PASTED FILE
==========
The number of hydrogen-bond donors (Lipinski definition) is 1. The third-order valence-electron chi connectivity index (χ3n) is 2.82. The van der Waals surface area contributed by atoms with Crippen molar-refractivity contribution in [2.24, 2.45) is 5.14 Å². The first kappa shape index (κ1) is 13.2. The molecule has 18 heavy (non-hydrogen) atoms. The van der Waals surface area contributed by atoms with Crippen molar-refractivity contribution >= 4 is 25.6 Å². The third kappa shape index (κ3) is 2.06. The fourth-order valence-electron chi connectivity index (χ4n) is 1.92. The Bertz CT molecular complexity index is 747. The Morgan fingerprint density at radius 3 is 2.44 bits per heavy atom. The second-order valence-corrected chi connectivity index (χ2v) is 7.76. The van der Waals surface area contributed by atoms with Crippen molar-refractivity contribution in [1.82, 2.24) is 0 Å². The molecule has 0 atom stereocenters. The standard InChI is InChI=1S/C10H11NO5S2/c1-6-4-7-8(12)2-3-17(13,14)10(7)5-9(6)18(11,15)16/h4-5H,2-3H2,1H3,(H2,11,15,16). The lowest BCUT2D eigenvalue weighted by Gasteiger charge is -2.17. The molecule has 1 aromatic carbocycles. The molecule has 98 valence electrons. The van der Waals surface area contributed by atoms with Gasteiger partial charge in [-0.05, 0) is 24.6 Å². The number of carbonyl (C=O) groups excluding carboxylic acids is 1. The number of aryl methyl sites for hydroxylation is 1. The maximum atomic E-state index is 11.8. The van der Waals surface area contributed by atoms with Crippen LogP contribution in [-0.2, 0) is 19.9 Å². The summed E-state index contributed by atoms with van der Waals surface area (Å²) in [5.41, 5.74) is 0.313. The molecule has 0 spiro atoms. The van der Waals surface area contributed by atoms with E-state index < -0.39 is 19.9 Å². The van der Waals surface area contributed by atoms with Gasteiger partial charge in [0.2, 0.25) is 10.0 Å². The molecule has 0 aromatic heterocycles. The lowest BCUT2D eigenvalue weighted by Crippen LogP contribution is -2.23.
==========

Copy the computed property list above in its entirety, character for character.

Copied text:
The number of hydrogen-bond donors (Lipinski definition) is 1. The third-order valence-electron chi connectivity index (χ3n) is 2.82. The van der Waals surface area contributed by atoms with Crippen molar-refractivity contribution in [2.24, 2.45) is 5.14 Å². The first kappa shape index (κ1) is 13.2. The molecule has 18 heavy (non-hydrogen) atoms. The van der Waals surface area contributed by atoms with Crippen molar-refractivity contribution >= 4 is 25.6 Å². The third kappa shape index (κ3) is 2.06. The fourth-order valence-electron chi connectivity index (χ4n) is 1.92. The Bertz CT molecular complexity index is 747. The Morgan fingerprint density at radius 3 is 2.44 bits per heavy atom. The second-order valence-corrected chi connectivity index (χ2v) is 7.76. The van der Waals surface area contributed by atoms with Crippen molar-refractivity contribution in [1.82, 2.24) is 0 Å². The molecule has 0 atom stereocenters. The standard InChI is InChI=1S/C10H11NO5S2/c1-6-4-7-8(12)2-3-17(13,14)10(7)5-9(6)18(11,15)16/h4-5H,2-3H2,1H3,(H2,11,15,16). The lowest BCUT2D eigenvalue weighted by Gasteiger charge is -2.17. The molecule has 1 aromatic carbocycles. The molecule has 98 valence electrons. The van der Waals surface area contributed by atoms with Gasteiger partial charge in [-0.05, 0) is 24.6 Å². The number of carbonyl (C=O) groups excluding carboxylic acids is 1. The number of aryl methyl sites for hydroxylation is 1. The maximum atomic E-state index is 11.8. The van der Waals surface area contributed by atoms with Crippen LogP contribution in [-0.2, 0) is 19.9 Å². The summed E-state index contributed by atoms with van der Waals surface area (Å²) in [5.41, 5.74) is 0.313. The molecule has 0 spiro atoms. The van der Waals surface area contributed by atoms with E-state index < -0.39 is 19.9 Å². The van der Waals surface area contributed by atoms with Gasteiger partial charge in [0.2, 0.25) is 10.0 Å². The molecule has 0 aromatic heterocycles. The lowest BCUT2D eigenvalue weighted by Crippen LogP contribution is -2.23.